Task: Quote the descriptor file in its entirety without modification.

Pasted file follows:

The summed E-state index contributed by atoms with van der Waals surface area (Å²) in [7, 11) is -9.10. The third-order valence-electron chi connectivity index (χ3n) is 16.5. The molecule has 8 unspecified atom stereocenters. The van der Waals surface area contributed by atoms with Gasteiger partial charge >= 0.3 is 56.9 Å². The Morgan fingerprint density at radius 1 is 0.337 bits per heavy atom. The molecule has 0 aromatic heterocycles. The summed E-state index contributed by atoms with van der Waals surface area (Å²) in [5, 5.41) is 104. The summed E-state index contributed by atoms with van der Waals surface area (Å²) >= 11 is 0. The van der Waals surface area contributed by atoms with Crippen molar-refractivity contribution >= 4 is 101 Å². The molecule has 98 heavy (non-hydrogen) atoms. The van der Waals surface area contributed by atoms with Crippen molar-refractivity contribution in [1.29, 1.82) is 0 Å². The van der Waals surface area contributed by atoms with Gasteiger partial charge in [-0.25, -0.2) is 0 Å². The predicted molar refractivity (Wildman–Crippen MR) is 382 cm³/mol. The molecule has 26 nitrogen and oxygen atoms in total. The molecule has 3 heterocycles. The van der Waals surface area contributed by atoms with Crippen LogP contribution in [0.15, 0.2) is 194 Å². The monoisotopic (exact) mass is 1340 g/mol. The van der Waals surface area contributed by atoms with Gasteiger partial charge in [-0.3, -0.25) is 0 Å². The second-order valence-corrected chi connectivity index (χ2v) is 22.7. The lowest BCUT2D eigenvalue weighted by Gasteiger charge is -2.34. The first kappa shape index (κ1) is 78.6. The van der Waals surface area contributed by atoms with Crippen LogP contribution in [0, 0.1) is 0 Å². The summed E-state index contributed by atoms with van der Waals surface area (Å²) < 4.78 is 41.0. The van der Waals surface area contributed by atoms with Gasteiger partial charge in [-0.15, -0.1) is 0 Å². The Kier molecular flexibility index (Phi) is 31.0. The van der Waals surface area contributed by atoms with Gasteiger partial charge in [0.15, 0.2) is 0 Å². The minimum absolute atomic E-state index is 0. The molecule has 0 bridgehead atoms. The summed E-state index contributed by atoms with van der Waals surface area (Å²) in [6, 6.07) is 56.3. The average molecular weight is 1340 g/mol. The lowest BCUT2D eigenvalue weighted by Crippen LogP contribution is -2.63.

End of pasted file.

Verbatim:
The summed E-state index contributed by atoms with van der Waals surface area (Å²) in [7, 11) is -9.10. The third-order valence-electron chi connectivity index (χ3n) is 16.5. The molecule has 8 unspecified atom stereocenters. The van der Waals surface area contributed by atoms with Gasteiger partial charge >= 0.3 is 56.9 Å². The Morgan fingerprint density at radius 1 is 0.337 bits per heavy atom. The molecule has 0 aromatic heterocycles. The summed E-state index contributed by atoms with van der Waals surface area (Å²) in [5, 5.41) is 104. The summed E-state index contributed by atoms with van der Waals surface area (Å²) >= 11 is 0. The van der Waals surface area contributed by atoms with Crippen molar-refractivity contribution >= 4 is 101 Å². The molecule has 98 heavy (non-hydrogen) atoms. The van der Waals surface area contributed by atoms with Crippen molar-refractivity contribution in [1.29, 1.82) is 0 Å². The van der Waals surface area contributed by atoms with Gasteiger partial charge in [-0.25, -0.2) is 0 Å². The predicted molar refractivity (Wildman–Crippen MR) is 382 cm³/mol. The molecule has 26 nitrogen and oxygen atoms in total. The molecule has 3 heterocycles. The van der Waals surface area contributed by atoms with Crippen LogP contribution in [0.15, 0.2) is 194 Å². The monoisotopic (exact) mass is 1340 g/mol. The van der Waals surface area contributed by atoms with Gasteiger partial charge in [-0.3, -0.25) is 0 Å². The second-order valence-corrected chi connectivity index (χ2v) is 22.7. The lowest BCUT2D eigenvalue weighted by Gasteiger charge is -2.34. The first kappa shape index (κ1) is 78.6. The van der Waals surface area contributed by atoms with Crippen LogP contribution in [0, 0.1) is 0 Å². The summed E-state index contributed by atoms with van der Waals surface area (Å²) < 4.78 is 41.0. The van der Waals surface area contributed by atoms with Gasteiger partial charge in [-0.15, -0.1) is 0 Å². The Kier molecular flexibility index (Phi) is 31.0. The van der Waals surface area contributed by atoms with Gasteiger partial charge in [0.15, 0.2) is 0 Å². The minimum absolute atomic E-state index is 0. The molecule has 0 bridgehead atoms. The summed E-state index contributed by atoms with van der Waals surface area (Å²) in [6, 6.07) is 56.3. The average molecular weight is 1340 g/mol. The lowest BCUT2D eigenvalue weighted by Crippen LogP contribution is -2.63.